Celebrating 10 years! 2007-2017

People should retire at 50

With the combination of wealth that is in the world, we all prodigy04/18/17
....I remember when I thought 50 was old...Lol. You really h flo2017bartkr04/21/17
Yeah, actually, with longer life expectancy we should be rem wolfman04/18/17
Clerks are going to be crabby whether they are 30 or 60, it trollfeeder04/18/17
The people in my office over 50 are the best. They are secur elle30104/18/17
I disagree, except for people in manual labor based occupati onehell04/18/17
Amen, brother! Lower the Medicare age down to 50 so all the jeffm04/18/17
There should be no set retirement age. Keep working while y dingbat04/18/17
I think that many of you are missing OP's point. Too many ol adamb04/18/17
"I need to take my niece to a grammar school interview...." anothernjlawyer04/18/17
One of the nasty smokers in my office died last week of lung fettywap04/18/17
At the same time, you have to give the old guys who get away anothernjlawyer04/18/17
Standing up for yourself and not letting jerk opposing couns adamb04/18/17
what if you have to take a sh!t during hearing though? do yo aspiretoretire04/18/17
Adamb, being from Long Island you understand where am comin prodigy04/18/17
It would be nice if everyone was financially secure enough t qdllc04/19/17
why does my "purpose" need to be dealing with a bunch of pap johnsmith04/19/17
Credit. You expressed exactly how I am feeling. prodigy04/19/17
Lol... boomers passed age discrimination laws to protect the triplesix04/19/17
And now with Gorsuch the boomers cannot even voluntarily kil adamb04/19/17
Totally agree. I'm so over people who define themselves by t shitlawsf04/21/17
For a lot of sexless boomers with no life who spent 10+ hour adamb04/22/17
Many older people have no money to retire, 1/3 older America trijocker04/22/17

prodigy (Apr 18, 2017 - 12:06 pm)

With the combination of wealth that is in the world, we all should be able retire at 50, and leave the younger generation to handle things. Old people ruffle my feather and get on my nerves a whole lot. When you get older your ability to perform your job effectively slows down dramatically. However, some of these old hags refuse to throw in the towel, in order for the millennials can thrive.

Wouldn't it be nice that by the time we get to 50 we had enough for retirement, so we can do the things that we desire? It is a pain to see all these elderly court clerk who hops to get to the counter or ignore you for a period of time, pleases themselves, and gets pissed of at you if you don't kiss their a**.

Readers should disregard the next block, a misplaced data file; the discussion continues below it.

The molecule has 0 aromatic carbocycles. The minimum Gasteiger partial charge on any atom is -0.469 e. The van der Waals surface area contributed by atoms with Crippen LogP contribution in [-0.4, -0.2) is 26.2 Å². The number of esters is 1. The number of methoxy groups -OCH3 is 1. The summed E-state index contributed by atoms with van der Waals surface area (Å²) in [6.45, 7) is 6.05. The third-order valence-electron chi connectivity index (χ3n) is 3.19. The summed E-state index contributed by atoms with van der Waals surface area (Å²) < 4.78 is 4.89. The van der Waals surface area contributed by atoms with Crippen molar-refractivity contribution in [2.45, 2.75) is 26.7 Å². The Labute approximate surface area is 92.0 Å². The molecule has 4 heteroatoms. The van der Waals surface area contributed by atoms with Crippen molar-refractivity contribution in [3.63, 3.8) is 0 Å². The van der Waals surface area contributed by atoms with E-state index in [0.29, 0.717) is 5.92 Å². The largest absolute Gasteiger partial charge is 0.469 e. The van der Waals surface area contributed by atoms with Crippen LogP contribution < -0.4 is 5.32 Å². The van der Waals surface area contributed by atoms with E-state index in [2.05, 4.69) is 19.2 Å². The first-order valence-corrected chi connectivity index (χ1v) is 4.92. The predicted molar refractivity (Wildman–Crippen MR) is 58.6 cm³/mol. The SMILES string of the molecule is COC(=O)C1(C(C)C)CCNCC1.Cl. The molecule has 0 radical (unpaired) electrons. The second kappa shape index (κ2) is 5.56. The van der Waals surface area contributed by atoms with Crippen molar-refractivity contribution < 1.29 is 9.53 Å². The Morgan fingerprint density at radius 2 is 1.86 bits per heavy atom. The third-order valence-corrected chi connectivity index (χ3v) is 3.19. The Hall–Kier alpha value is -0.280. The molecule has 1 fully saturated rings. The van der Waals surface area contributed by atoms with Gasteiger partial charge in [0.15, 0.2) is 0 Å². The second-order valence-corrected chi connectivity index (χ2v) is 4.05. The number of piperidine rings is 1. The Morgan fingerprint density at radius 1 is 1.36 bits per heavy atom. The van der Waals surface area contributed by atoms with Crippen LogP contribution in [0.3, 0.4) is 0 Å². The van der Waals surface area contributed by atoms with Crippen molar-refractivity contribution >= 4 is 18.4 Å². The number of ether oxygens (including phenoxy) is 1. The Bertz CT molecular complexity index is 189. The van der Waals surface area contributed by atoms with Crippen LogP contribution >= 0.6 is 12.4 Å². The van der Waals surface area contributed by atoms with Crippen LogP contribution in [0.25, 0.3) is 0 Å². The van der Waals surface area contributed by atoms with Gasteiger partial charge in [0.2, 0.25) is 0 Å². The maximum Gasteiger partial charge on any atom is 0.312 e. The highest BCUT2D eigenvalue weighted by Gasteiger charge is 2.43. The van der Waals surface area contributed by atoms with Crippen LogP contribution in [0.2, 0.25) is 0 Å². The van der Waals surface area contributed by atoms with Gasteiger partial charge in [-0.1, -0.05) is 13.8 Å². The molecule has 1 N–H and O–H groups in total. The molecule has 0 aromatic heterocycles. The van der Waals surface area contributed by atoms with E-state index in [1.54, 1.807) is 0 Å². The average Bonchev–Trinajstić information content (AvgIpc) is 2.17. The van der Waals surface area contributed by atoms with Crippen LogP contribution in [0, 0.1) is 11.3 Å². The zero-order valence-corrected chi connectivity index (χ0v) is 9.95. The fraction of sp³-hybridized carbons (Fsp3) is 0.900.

Don't get me wrong I will get old one day but holy cow!!!

Reply
flo2017bartkr (Apr 21, 2017 - 7:50 pm)

....I remember when I thought 50 was old...Lol. You really have no idea how silly you sound, do you? You will...lol [fyi: Halle Berry is 50..😉]

Reply
wolfman (Apr 18, 2017 - 12:11 pm)

Yeah, actually, with longer life expectancy we should be remaining productive longer. Combination of wealth LOL, is that a troll post? But assuming you're a lawyer, you may indeed find out what it's like to be jettisoned from the work force at 50. Good luck eating dog food in retirement! At least the court clerks have job security, unlike lawyers...

Reply
trollfeeder (Apr 18, 2017 - 12:16 pm)

Clerks are going to be crabby whether they are 30 or 60, it comes with the job. If you want, accumulate enough wealth to retire at 50, and then tell us how you fill your day. Most of the military or uniformed officers I know who retire early because they went in early, wind up starting a second career to fill their time. I think the trick is to not be reliant on a steady salary after a certain age, and be able to do fulfilling gigs that pass some time.

Reply
elle301 (Apr 18, 2017 - 12:27 pm)

The people in my office over 50 are the best. They are secure in their positions, so not looking to compete with you... and willing to share their wisdom without being patronizing.

Reply
onehell (Apr 18, 2017 - 12:29 pm)

I disagree, except for people in manual labor based occupations. There should be different retirement ages for different types of work.

But for office drones? With the shift to a service-based economy, the health of your body is secondary to the health of your mind so unless you develop dementia or can't keep up with technical know-how, you should be able to work well into your 70s.

However, the technological progress we have made should mean that we are working less, and more flexibly, throughout our working lives. Think of how much longer it took to create the company newsletter when cutting and pasting was literally cutting and pasting. We can do a lot more stuff in a lot less time. You can answer an email on your phone from the beach.